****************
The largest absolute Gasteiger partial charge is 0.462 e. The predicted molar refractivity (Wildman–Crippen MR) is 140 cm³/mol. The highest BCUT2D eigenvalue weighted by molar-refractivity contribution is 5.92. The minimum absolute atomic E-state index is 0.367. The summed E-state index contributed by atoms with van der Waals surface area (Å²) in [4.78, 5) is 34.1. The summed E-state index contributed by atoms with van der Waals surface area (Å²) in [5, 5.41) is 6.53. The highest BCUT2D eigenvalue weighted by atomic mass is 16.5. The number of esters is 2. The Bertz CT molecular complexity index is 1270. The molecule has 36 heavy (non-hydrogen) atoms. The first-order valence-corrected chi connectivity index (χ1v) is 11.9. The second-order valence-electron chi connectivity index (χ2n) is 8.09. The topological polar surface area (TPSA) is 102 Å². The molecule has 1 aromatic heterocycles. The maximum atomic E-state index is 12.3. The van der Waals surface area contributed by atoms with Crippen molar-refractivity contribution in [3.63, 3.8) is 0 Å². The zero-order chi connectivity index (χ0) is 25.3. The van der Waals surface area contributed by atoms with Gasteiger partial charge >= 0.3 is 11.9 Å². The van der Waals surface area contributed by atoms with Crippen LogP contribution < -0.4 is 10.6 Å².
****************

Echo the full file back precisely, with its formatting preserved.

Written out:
The largest absolute Gasteiger partial charge is 0.462 e. The predicted molar refractivity (Wildman–Crippen MR) is 140 cm³/mol. The highest BCUT2D eigenvalue weighted by molar-refractivity contribution is 5.92. The minimum absolute atomic E-state index is 0.367. The summed E-state index contributed by atoms with van der Waals surface area (Å²) in [4.78, 5) is 34.1. The summed E-state index contributed by atoms with van der Waals surface area (Å²) in [5, 5.41) is 6.53. The highest BCUT2D eigenvalue weighted by atomic mass is 16.5. The number of esters is 2. The Bertz CT molecular complexity index is 1270. The molecule has 36 heavy (non-hydrogen) atoms. The first-order valence-corrected chi connectivity index (χ1v) is 11.9. The second-order valence-electron chi connectivity index (χ2n) is 8.09. The topological polar surface area (TPSA) is 102 Å². The molecule has 1 aromatic heterocycles. The maximum atomic E-state index is 12.3. The van der Waals surface area contributed by atoms with Crippen molar-refractivity contribution in [3.63, 3.8) is 0 Å². The zero-order chi connectivity index (χ0) is 25.3. The van der Waals surface area contributed by atoms with Gasteiger partial charge >= 0.3 is 11.9 Å². The van der Waals surface area contributed by atoms with Crippen LogP contribution < -0.4 is 10.6 Å².